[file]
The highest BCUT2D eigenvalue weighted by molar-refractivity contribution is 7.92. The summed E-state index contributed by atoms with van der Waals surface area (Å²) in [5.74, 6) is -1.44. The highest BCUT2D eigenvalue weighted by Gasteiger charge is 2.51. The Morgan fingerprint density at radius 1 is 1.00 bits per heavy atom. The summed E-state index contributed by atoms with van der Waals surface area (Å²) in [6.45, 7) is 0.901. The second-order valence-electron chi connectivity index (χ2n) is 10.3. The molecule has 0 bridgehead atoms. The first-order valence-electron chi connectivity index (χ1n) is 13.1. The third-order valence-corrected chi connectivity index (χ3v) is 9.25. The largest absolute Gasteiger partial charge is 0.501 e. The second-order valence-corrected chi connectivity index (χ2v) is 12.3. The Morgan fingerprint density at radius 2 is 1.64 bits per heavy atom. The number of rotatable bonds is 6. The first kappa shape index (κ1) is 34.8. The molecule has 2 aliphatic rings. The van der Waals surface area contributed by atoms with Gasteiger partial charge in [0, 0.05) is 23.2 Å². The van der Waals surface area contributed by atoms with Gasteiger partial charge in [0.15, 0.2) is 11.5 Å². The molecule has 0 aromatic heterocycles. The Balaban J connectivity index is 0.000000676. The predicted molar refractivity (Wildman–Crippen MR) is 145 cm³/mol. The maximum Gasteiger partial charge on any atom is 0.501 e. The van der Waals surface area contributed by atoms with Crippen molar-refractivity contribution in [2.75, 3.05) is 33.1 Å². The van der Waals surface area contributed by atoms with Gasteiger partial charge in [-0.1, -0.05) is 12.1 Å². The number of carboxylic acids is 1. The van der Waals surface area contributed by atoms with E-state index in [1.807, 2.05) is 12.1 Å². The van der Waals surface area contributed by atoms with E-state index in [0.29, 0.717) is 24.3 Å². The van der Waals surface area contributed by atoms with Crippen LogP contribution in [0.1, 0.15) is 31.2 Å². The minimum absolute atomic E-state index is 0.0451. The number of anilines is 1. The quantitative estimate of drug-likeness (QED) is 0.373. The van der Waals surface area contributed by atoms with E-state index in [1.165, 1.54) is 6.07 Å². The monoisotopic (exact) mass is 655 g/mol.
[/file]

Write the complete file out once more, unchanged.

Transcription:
The highest BCUT2D eigenvalue weighted by molar-refractivity contribution is 7.92. The summed E-state index contributed by atoms with van der Waals surface area (Å²) in [5.74, 6) is -1.44. The highest BCUT2D eigenvalue weighted by Gasteiger charge is 2.51. The Morgan fingerprint density at radius 1 is 1.00 bits per heavy atom. The summed E-state index contributed by atoms with van der Waals surface area (Å²) in [6.45, 7) is 0.901. The second-order valence-electron chi connectivity index (χ2n) is 10.3. The molecule has 0 bridgehead atoms. The first-order valence-electron chi connectivity index (χ1n) is 13.1. The third-order valence-corrected chi connectivity index (χ3v) is 9.25. The largest absolute Gasteiger partial charge is 0.501 e. The second-order valence-corrected chi connectivity index (χ2v) is 12.3. The Morgan fingerprint density at radius 2 is 1.64 bits per heavy atom. The number of rotatable bonds is 6. The first kappa shape index (κ1) is 34.8. The molecule has 2 aliphatic rings. The van der Waals surface area contributed by atoms with Gasteiger partial charge in [0, 0.05) is 23.2 Å². The van der Waals surface area contributed by atoms with Gasteiger partial charge in [0.15, 0.2) is 11.5 Å². The molecule has 0 aromatic heterocycles. The Balaban J connectivity index is 0.000000676. The predicted molar refractivity (Wildman–Crippen MR) is 145 cm³/mol. The maximum Gasteiger partial charge on any atom is 0.501 e. The van der Waals surface area contributed by atoms with Crippen molar-refractivity contribution in [2.75, 3.05) is 33.1 Å². The van der Waals surface area contributed by atoms with Gasteiger partial charge in [-0.1, -0.05) is 12.1 Å². The number of carboxylic acids is 1. The van der Waals surface area contributed by atoms with E-state index in [1.807, 2.05) is 12.1 Å². The van der Waals surface area contributed by atoms with E-state index in [0.29, 0.717) is 24.3 Å². The van der Waals surface area contributed by atoms with Crippen LogP contribution in [0.1, 0.15) is 31.2 Å². The minimum absolute atomic E-state index is 0.0451. The number of anilines is 1. The quantitative estimate of drug-likeness (QED) is 0.373. The van der Waals surface area contributed by atoms with E-state index in [1.165, 1.54) is 6.07 Å². The monoisotopic (exact) mass is 655 g/mol.